smart spending

Find frugal -- but not cheap -- gifts

Overspending and the holidays often go hand in hand.

"It's too easy for people to say, 'Oh, I'll just get this one more gift for so and so,'" says Lynnette Khalfani-Cox, known as The Money Coach, and author of "Zero Debt: The Ultimate Guide to Financial Freedom."

"By the time January rolls around and the credit card bills start coming in, those same consumers who were punch-drunk with spending now have the equivalent of a hangover," she says. "Except in this case, it's a financial hangover that's going to last a really long time."

But how about promising yourself a frugal holiday instead? While it's common to associate frugal with cheap, experts say there's a big difference between the two.

"Being frugal means being budget-conscious, getting the most for your money without having to sacrifice your taste," says bargain-shopping expert Karen Hoxmeier, founder of "Being cheap is buying any old thing, regardless of its quality or suitability."

Kim Danger, founder of, has a similar outlook. She says a gift has meaning when there's thought behind it, "not necessarily when it is expensive."

Brad Stroh, co-CEO and founder of, says a good general rule is to avoid spending more than you can pay off in a month or two.

"The toys will be broken, one of the cuff links lost and half the perfume used by the time you pay off credit card bills in June," Stroh says. "And the sweet memory of gift-giving will be tainted by bitter interest charges."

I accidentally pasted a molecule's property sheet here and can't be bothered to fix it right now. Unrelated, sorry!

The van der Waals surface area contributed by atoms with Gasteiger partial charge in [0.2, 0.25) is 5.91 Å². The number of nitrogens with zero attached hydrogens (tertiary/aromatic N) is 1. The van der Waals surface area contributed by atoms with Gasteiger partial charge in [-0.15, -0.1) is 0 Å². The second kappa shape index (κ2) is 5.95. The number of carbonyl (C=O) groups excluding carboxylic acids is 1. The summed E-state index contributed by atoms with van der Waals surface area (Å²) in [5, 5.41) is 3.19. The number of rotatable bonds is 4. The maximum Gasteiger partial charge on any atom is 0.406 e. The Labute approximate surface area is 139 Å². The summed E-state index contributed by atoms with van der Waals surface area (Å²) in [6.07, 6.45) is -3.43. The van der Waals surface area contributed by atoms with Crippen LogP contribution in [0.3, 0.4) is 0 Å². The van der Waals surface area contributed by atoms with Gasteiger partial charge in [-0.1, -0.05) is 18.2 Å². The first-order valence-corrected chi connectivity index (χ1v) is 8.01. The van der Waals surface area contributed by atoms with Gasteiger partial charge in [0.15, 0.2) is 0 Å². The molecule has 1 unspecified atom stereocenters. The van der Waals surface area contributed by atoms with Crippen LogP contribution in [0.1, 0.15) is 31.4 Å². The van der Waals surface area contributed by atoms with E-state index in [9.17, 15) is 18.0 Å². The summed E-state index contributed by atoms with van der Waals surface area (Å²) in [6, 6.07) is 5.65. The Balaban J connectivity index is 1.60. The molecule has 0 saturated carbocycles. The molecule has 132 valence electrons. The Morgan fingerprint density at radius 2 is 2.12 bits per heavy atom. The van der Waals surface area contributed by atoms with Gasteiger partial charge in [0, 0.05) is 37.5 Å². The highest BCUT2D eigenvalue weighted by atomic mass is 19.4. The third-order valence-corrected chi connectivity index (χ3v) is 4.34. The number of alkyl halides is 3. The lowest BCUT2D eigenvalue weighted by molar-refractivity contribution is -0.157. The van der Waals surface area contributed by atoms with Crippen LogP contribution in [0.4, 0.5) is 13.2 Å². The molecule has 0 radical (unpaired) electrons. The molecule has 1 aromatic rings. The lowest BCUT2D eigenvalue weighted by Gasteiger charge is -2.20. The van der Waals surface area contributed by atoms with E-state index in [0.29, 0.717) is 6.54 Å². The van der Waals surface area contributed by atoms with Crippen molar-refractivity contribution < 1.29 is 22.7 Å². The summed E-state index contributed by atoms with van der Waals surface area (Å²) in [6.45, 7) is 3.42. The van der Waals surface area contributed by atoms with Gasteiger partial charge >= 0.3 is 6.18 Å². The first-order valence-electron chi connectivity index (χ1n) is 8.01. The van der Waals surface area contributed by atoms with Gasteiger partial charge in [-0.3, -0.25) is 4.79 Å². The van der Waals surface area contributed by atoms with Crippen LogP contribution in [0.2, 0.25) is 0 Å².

Remember that a loved one "isn't going to love you any less because you buy a $30 sweater as opposed to a $300 sweater," says Khalfani-Cox.

"The best antidote to overspending is to figure out why the heck you're celebrating in the first place," she says.

1. Keep an eye on sales

It may seem obvious, but store circulars are a great source for holiday bargains.

"Cross-referencing sales and deals between store circulars is critical," says Eva Yusa, who blogs on as Eva the Shopping Diva. offers price alert e-mails to help know where to shop.

The holiday spending frenzy really begins on Black Friday, the day after Thanksgiving, for a reason: Sales seem to be everywhere. In recent years, retailers have also raked in sales on Cyber Monday. This is the Monday following Thanksgiving, when millions of people return to work and use lunch hours (and mornings and afternoons) to shop online.

2. Surf for savings

It's no wonder that people are shopping online -- no crowds, deals found at a click, free shipping. But it's not just about buying. The Internet allows you to comparison shop without having to visit the mall, a great way to save time as you stretch the budget.

There are countless sites that can help you find the best deal, including,,, and maintains a list of sites with free shipping policies and coupon codes for more than 500 online stores. Danger also recommends subscribing to e-newsletters at your favorite brands' Web sites. That way, you can take advantage of coupons and discount offers.


3. Get to know store policies

It pays to shop at stores that match competitors' advertised prices and offer price adjustments.

"If the sale item is marked down within a certain time frame, you might be able to get the better price," Danger says.

Be sure to learn about a store's return policy, in case you find a better deal that you want to take advantage of elsewhere.

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